- noun a low outside door made of bars of wood or metal
- noun a door which leads to an aircraft at an airport
- noun a device for controlling the passage of water or gas through a pipe
- noun a circuit with many inputs and one output that works only when a particular input is received
- noun a device to prevent a lever from being moved to an incorrect setting
Cars & Driving
- noun a slotted plate in the shape of an H, controlling the movements of a gear lever in a sliding mesh gearbox (pre-1930s)
- noun a logical electronic switch whose output depends on the states of the inputs and the type of logical function implemented
- noun a connection pin of a FET device
- A usually hinged device of solid or open construction that is installed as part of a fence, wall, or similar barrier and that, when opened (either by swinging, sliding, or lifting), provides access through that barrier.
- noun the space between the bat and the batsman’s leg, especially when the batsman fails to keep bat and pad together when playing a forward strokeCitation ‘Lara shimmied down the pitch, misjudged the length, and the ball turned obligingly out of the rough and through the gate before hitting middle’ (Vic Marks, Wisden 2005)
- noun a set of stumps; a wicket (which did of course originally mean a type of gate)Citation ‘Upon the earliest appearance of the game in Ireland, the people applied the word Gate instead of Wicket’ (W. Bolland, Cricket Notes 1851)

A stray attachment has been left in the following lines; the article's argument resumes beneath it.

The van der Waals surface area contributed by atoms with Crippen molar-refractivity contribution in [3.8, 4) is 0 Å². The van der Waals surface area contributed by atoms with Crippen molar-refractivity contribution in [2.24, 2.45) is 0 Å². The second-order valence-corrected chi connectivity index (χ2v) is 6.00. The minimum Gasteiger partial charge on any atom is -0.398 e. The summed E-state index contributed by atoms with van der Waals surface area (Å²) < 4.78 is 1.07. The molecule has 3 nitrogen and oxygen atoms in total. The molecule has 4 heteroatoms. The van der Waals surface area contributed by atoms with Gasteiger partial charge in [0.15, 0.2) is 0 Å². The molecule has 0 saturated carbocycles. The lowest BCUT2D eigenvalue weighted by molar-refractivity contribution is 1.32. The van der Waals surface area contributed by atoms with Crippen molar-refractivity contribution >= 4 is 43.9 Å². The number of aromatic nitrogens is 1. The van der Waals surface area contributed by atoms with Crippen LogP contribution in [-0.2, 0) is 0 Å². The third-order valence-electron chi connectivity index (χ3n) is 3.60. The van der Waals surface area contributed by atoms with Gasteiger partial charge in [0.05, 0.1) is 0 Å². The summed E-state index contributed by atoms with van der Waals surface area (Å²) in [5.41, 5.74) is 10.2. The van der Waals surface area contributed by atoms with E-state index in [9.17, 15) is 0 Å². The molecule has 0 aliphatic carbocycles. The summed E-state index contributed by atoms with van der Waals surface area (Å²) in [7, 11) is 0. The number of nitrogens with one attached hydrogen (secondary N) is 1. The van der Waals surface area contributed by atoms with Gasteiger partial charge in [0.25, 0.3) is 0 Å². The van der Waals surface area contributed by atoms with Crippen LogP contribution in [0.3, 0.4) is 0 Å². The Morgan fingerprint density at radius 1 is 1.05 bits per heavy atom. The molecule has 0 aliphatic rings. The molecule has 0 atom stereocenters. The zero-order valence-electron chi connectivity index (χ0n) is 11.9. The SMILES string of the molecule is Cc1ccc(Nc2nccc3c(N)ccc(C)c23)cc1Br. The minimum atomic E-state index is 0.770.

- verb to dismiss a batsman by bowling him through the ‘gate’Citation ‘Lamb … was nicely caught at short leg by Rameez, and when Randall was “gated” by a Qadir googly, the writing was on the wall’ (Jack Bannister, WCM May 1984)
- A device or barrier which regulates the passage of a signal, charge, pulse, fluid, and so on.
- A circuit or device which carries out a logic function or operation. Such a circuit or device has multiple inputs and one output. Its output will depend on specified input conditions, such as a given combination of states. The three basic gates are the AND, OR, and NOT gates. Also called gate circuit (1), or logic gate.
- A circuit which determines if another circuit works. Also called gate circuit (2).
- In a field effect transistor, the electrode which controls the flow of current through the channel. Small variations in the voltage applied to the gate result in large variations in the current passing through a field-effect transistor. The gate is analogous to the base of a bipolar junction transistor. Its symbol is G. Also called gate electrode.
- A control electrode in a device such as a field effect transistor or thyristor.
- noun the part of a camera through which film passes to be exposed
- noun a barrier which can be opened and closed in order to allow access through a fence
- noun a movable barrier, usually on hinges, that closes a gap in a fence or wall
Origin & History of “gate”
Of the two English words gate, only one survives in general use. Gate ‘doorlike structure’ (OE) comes from a prehistoric Germanic *gatam, whose other descendants, including Dutch gat ‘hole, opening’, suggest that it originally denoted an ‘opening in a wall’ rather than the ‘structure used to close such an opening’. Irish has borrowed it as geata. The other gate ‘way, path’ (13th c.) now survives only in street-names, particularly in the north of England (for instance, York’s Micklegate and Coppergate); its other main meaning, ‘way of walking’, has been partitioned off since the 18th century in the spelling gait. It was borrowed from Old Norse gata ‘path, passage’, which comes ultimately from prehistoric Germanic *gatwōn.